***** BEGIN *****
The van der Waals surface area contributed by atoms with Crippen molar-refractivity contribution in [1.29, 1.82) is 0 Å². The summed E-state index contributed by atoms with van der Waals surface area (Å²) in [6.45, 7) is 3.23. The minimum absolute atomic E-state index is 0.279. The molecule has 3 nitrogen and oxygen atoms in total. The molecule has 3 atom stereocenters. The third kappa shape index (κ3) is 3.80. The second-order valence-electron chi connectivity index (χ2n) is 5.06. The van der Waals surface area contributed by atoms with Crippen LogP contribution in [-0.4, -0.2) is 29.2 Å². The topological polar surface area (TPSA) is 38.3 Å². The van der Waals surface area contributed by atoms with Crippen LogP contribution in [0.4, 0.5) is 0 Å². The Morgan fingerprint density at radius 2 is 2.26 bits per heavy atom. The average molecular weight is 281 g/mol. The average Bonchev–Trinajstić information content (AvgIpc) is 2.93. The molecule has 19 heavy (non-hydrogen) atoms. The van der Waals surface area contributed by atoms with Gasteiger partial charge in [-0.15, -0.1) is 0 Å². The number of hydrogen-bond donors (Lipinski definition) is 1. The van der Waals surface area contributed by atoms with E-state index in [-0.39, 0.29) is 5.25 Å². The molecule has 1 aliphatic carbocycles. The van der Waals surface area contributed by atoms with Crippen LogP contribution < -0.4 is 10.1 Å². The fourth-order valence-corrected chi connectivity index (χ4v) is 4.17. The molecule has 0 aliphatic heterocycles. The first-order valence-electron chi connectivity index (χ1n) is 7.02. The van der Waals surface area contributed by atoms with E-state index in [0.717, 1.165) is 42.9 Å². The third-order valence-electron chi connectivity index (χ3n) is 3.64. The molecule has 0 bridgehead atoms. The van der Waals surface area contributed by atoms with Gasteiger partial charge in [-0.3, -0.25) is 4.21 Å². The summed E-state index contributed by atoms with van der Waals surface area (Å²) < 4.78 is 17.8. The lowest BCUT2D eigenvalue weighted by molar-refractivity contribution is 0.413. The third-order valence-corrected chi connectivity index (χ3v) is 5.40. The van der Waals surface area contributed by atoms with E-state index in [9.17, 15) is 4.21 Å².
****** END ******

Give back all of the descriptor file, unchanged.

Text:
The van der Waals surface area contributed by atoms with Crippen molar-refractivity contribution in [1.29, 1.82) is 0 Å². The summed E-state index contributed by atoms with van der Waals surface area (Å²) in [6.45, 7) is 3.23. The minimum absolute atomic E-state index is 0.279. The molecule has 3 nitrogen and oxygen atoms in total. The molecule has 3 atom stereocenters. The third kappa shape index (κ3) is 3.80. The second-order valence-electron chi connectivity index (χ2n) is 5.06. The van der Waals surface area contributed by atoms with Crippen LogP contribution in [-0.4, -0.2) is 29.2 Å². The topological polar surface area (TPSA) is 38.3 Å². The van der Waals surface area contributed by atoms with Crippen LogP contribution in [0.4, 0.5) is 0 Å². The Morgan fingerprint density at radius 2 is 2.26 bits per heavy atom. The average molecular weight is 281 g/mol. The average Bonchev–Trinajstić information content (AvgIpc) is 2.93. The molecule has 19 heavy (non-hydrogen) atoms. The van der Waals surface area contributed by atoms with Gasteiger partial charge in [-0.15, -0.1) is 0 Å². The number of hydrogen-bond donors (Lipinski definition) is 1. The van der Waals surface area contributed by atoms with E-state index in [-0.39, 0.29) is 5.25 Å². The molecule has 1 aliphatic carbocycles. The van der Waals surface area contributed by atoms with Crippen LogP contribution < -0.4 is 10.1 Å². The fourth-order valence-corrected chi connectivity index (χ4v) is 4.17. The molecule has 0 aliphatic heterocycles. The first-order valence-electron chi connectivity index (χ1n) is 7.02. The van der Waals surface area contributed by atoms with E-state index in [0.717, 1.165) is 42.9 Å². The third-order valence-electron chi connectivity index (χ3n) is 3.64. The molecule has 0 bridgehead atoms. The van der Waals surface area contributed by atoms with Gasteiger partial charge in [-0.3, -0.25) is 4.21 Å². The summed E-state index contributed by atoms with van der Waals surface area (Å²) < 4.78 is 17.8. The lowest BCUT2D eigenvalue weighted by molar-refractivity contribution is 0.413. The third-order valence-corrected chi connectivity index (χ3v) is 5.40. The van der Waals surface area contributed by atoms with E-state index in [9.17, 15) is 4.21 Å².